Imagine the following game. You are given a random number between 1 and 100 and must communicate its value to a friend. But you're only allowed to use the words 'low' and 'high'. You win £100, less the difference between your number and your friend's guess. If your number is 40 and she guesses 60, you'll win £80 (£100 less the £20 difference). If your number is 40 and she guesses 90, you'll only win £50. You're allowed to discuss strategy in advance, and we will assume that you are risk averse and so are interested in finding a way of maximising your guaranteed win (a 'maximin' strategy).
One approach is this: you might agree in advance that you will say 'low' if the number is 1-50, and 'high' if it's 51-100. Your friend would then guess 25 when you say 'low', and 75 when you say 'high'. That way you'll never win less than £75.
But what happens if you're given the number 50? In this case, it might be better not to communicate at all. That way your friend has no information and may choose to minimise losses by guessing 50, guaranteeing (she thinks) a win of at least £50 but in fact (as you know) giving you a win of £100. This would be a form of strategic vagueness: your friend is more likely to make a better decision if you don't use your limited lexicon of 'high' and 'low' at all.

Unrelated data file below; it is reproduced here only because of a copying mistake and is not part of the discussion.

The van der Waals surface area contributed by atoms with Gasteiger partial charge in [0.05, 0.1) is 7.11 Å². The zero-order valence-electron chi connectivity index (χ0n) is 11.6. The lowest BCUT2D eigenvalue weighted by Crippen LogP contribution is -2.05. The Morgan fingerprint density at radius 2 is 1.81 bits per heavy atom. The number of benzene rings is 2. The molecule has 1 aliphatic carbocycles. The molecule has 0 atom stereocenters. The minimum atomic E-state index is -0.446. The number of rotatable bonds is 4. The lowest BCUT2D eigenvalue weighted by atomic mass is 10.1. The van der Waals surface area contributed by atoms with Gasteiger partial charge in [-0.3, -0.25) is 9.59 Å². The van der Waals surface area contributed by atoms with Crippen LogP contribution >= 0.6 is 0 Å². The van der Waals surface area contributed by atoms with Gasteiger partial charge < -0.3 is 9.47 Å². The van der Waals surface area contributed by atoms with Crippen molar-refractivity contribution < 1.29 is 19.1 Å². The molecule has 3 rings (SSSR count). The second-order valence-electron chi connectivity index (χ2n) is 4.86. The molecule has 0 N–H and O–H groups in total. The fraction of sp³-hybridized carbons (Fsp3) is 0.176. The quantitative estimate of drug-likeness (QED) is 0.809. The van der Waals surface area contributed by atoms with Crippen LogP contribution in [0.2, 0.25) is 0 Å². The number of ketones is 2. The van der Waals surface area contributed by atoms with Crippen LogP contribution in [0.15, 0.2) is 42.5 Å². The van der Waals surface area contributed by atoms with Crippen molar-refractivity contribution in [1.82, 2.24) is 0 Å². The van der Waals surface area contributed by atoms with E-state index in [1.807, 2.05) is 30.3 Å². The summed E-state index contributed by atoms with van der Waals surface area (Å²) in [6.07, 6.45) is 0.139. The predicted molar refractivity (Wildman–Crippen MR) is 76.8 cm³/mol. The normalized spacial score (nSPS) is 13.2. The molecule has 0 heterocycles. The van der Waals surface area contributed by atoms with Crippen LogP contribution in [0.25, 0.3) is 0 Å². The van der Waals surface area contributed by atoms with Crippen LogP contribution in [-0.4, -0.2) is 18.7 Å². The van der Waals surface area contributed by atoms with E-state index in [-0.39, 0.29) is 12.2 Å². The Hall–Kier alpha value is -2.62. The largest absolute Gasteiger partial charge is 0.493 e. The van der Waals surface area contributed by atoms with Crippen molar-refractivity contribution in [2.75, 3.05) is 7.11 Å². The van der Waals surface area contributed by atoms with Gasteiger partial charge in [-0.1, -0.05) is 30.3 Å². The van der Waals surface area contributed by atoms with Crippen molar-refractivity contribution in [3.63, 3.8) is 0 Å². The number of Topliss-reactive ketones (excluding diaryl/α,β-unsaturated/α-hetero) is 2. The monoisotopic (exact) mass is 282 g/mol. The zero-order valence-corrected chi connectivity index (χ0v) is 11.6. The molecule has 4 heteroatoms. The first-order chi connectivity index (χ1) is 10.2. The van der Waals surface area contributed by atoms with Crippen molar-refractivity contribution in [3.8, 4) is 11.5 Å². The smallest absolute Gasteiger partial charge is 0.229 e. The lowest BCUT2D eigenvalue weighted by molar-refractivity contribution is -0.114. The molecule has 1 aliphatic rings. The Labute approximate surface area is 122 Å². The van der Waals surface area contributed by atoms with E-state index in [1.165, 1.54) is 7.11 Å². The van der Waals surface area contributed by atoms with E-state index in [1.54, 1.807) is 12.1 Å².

"...I couldn't possibly comment."
Given that the aim of analytical communication is accurately to convey information, and that our language, while rich, is nevertheless finite in its expressive range, we should expect to find real-life situations in which a strategically vague response is more likely to induce the correct belief in the receiver of the message. Of course there are venal reasons for vagueness, including avoidance of accountability. There is also a range of other philosophical theories for the origin of linguistic and epistemic vagueness. But the possibility that strategic vagueness might be an optimal communications strategy opens some interesting questions for analysts and their customers.